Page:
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Will operator data caps hurt iPhone, Android more than Blackberry?


If and when mobile operators start charging by the byte, smartphone vendors will feel the crunch, too, as devices able to deliver fewer bits per feature — such as simple and highly-compressed Blackberry e-mail messages — will be hit less by the bandwidth crunch than devices with more content-heavy applications.

It may seem odd in the days of expanding bandwidth to be thinking about preserving bits again — much like in the early days of the Web — but looming data caps and the emergence of more bandwidth-consuming mobile apps has put that consideration back in play, according to a research note today from Peter Misek, technology analyst with Canaccord Adams.

“On a per-[megabyte] basis, wireless texting has been the most profitable application for service providers, generating about $1000 per [megabyte] used,” Misek wrote, noting that “as the industry moves toward Web browsing, streaming and content downloads, the per-[megabyte] revenue for carriers has dramatically fallen.”

That financial equation, as well as straightforward concerns about bandwidth availability, has led to recent high-profile calls — such as a recent speech by Dick Lynch, chief technology officer for Verizon — for mobile operators to move more aggressively to instituting data caps or tiers. Though not all market watchers agree, using pricing to manage consumption is likely to prove an irresistible solution to the bandwidth crunch — at least until 4G networks arrive.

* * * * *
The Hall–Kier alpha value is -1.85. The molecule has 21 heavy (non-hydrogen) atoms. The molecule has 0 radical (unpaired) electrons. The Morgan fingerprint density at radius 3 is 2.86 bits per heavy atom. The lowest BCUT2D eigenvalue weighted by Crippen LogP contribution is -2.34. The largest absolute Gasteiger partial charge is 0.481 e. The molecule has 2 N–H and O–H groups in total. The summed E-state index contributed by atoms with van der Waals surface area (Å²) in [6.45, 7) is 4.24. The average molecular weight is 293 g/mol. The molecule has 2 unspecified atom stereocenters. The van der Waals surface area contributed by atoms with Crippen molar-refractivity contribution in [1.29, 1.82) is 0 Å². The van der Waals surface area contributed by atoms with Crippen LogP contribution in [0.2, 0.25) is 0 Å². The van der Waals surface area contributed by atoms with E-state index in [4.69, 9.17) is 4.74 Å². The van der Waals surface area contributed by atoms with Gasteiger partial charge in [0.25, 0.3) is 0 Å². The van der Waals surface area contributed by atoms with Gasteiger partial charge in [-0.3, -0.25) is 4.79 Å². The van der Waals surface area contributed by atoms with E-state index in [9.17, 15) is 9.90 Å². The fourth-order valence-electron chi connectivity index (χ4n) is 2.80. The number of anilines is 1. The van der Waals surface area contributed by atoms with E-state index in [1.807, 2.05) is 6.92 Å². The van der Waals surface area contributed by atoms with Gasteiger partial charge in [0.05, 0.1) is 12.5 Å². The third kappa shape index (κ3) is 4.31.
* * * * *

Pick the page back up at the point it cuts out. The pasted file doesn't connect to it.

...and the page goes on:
Until then, the mobile broadband boom — forecast by a recent Cisco report and others — will impact not only network operators but smartphone vendors as well, Misek said.

In particular, Misek pointed to Rim’s BlackBerry platform — especially the data compression capabilities enterprise server and operations center platforms — as helping enterprises and operators squeeze more data down wireless pipes. For instance, BlackBerry service is capable of sending 11 times more e-mails per 500 megabytes of data capacity than an iPhone. With that same bandwidth, the Blackberry can deliver 7000 Web pages versus 3000 for the iPhone. “With more talk of usage-based pricing models coming to the forefront, we expect that the consumer will become even more attuned to the bandwidth differences between the BlackBerry and others,” he wrote.

That bandwidth advantage translates into carrier advantages as well, Misek claimed. “We believe that in a scarce spectral environment, RIM’s NOC/BES architecture and compression technology will be worth tens of billions of dollars to global operators,” he wrote. “There is no contention on our part that the iTunes and App Store platform is the superior global content platform. But if you can’t connect to the Internet, having the best platform will not matter.”


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